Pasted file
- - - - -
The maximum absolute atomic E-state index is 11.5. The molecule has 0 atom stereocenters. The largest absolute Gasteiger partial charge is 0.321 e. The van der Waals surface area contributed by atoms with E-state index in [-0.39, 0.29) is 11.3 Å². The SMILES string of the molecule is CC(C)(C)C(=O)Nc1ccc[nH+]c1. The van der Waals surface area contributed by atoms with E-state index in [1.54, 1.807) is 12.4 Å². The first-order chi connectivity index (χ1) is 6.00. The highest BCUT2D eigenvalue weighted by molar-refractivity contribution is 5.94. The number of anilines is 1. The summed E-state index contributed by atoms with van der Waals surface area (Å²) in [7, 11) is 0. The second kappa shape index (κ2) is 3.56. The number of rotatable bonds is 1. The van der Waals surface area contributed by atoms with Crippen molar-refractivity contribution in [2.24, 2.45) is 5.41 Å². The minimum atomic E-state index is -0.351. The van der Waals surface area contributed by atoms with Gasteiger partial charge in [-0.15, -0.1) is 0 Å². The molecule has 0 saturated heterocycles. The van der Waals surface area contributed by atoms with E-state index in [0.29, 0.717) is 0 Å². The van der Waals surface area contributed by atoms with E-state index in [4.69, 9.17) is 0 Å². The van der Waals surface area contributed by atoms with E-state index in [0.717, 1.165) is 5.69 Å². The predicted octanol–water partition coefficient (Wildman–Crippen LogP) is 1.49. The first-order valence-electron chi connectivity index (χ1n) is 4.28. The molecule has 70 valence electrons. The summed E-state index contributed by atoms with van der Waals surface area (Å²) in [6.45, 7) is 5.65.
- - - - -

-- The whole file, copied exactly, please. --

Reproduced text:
The maximum absolute atomic E-state index is 11.5. The molecule has 0 atom stereocenters. The largest absolute Gasteiger partial charge is 0.321 e. The van der Waals surface area contributed by atoms with E-state index in [-0.39, 0.29) is 11.3 Å². The SMILES string of the molecule is CC(C)(C)C(=O)Nc1ccc[nH+]c1. The van der Waals surface area contributed by atoms with E-state index in [1.54, 1.807) is 12.4 Å². The first-order chi connectivity index (χ1) is 6.00. The highest BCUT2D eigenvalue weighted by molar-refractivity contribution is 5.94. The number of anilines is 1. The summed E-state index contributed by atoms with van der Waals surface area (Å²) in [7, 11) is 0. The second kappa shape index (κ2) is 3.56. The number of rotatable bonds is 1. The van der Waals surface area contributed by atoms with Crippen molar-refractivity contribution in [2.24, 2.45) is 5.41 Å². The minimum atomic E-state index is -0.351. The van der Waals surface area contributed by atoms with Gasteiger partial charge in [-0.15, -0.1) is 0 Å². The molecule has 0 saturated heterocycles. The van der Waals surface area contributed by atoms with E-state index in [0.29, 0.717) is 0 Å². The van der Waals surface area contributed by atoms with E-state index in [4.69, 9.17) is 0 Å². The van der Waals surface area contributed by atoms with E-state index in [0.717, 1.165) is 5.69 Å². The predicted octanol–water partition coefficient (Wildman–Crippen LogP) is 1.49. The first-order valence-electron chi connectivity index (χ1n) is 4.28. The molecule has 70 valence electrons. The summed E-state index contributed by atoms with van der Waals surface area (Å²) in [6.45, 7) is 5.65.